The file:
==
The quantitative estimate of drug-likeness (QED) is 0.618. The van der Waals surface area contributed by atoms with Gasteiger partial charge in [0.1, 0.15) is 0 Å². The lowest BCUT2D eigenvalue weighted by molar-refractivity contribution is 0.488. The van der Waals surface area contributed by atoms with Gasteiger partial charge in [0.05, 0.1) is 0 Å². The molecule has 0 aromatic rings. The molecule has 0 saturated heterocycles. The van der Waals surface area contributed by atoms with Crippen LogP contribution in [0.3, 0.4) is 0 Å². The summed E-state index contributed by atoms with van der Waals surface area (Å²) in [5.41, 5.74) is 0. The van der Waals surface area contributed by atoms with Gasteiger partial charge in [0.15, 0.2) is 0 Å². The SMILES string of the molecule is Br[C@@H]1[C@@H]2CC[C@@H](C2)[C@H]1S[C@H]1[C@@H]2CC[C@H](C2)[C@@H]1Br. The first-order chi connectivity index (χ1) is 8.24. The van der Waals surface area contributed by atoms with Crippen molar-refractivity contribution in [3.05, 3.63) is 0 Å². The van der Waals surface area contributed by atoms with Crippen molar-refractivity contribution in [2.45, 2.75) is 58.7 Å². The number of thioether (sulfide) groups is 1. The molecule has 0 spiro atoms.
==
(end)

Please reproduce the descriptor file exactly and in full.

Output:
The quantitative estimate of drug-likeness (QED) is 0.618. The van der Waals surface area contributed by atoms with Gasteiger partial charge in [0.1, 0.15) is 0 Å². The lowest BCUT2D eigenvalue weighted by molar-refractivity contribution is 0.488. The van der Waals surface area contributed by atoms with Gasteiger partial charge in [0.05, 0.1) is 0 Å². The molecule has 0 aromatic rings. The molecule has 0 saturated heterocycles. The van der Waals surface area contributed by atoms with Crippen LogP contribution in [0.3, 0.4) is 0 Å². The summed E-state index contributed by atoms with van der Waals surface area (Å²) in [5.41, 5.74) is 0. The van der Waals surface area contributed by atoms with Gasteiger partial charge in [0.15, 0.2) is 0 Å². The SMILES string of the molecule is Br[C@@H]1[C@@H]2CC[C@@H](C2)[C@H]1S[C@H]1[C@@H]2CC[C@H](C2)[C@@H]1Br. The first-order chi connectivity index (χ1) is 8.24. The van der Waals surface area contributed by atoms with Crippen molar-refractivity contribution in [3.05, 3.63) is 0 Å². The van der Waals surface area contributed by atoms with Crippen molar-refractivity contribution in [2.45, 2.75) is 58.7 Å². The number of thioether (sulfide) groups is 1. The molecule has 0 spiro atoms.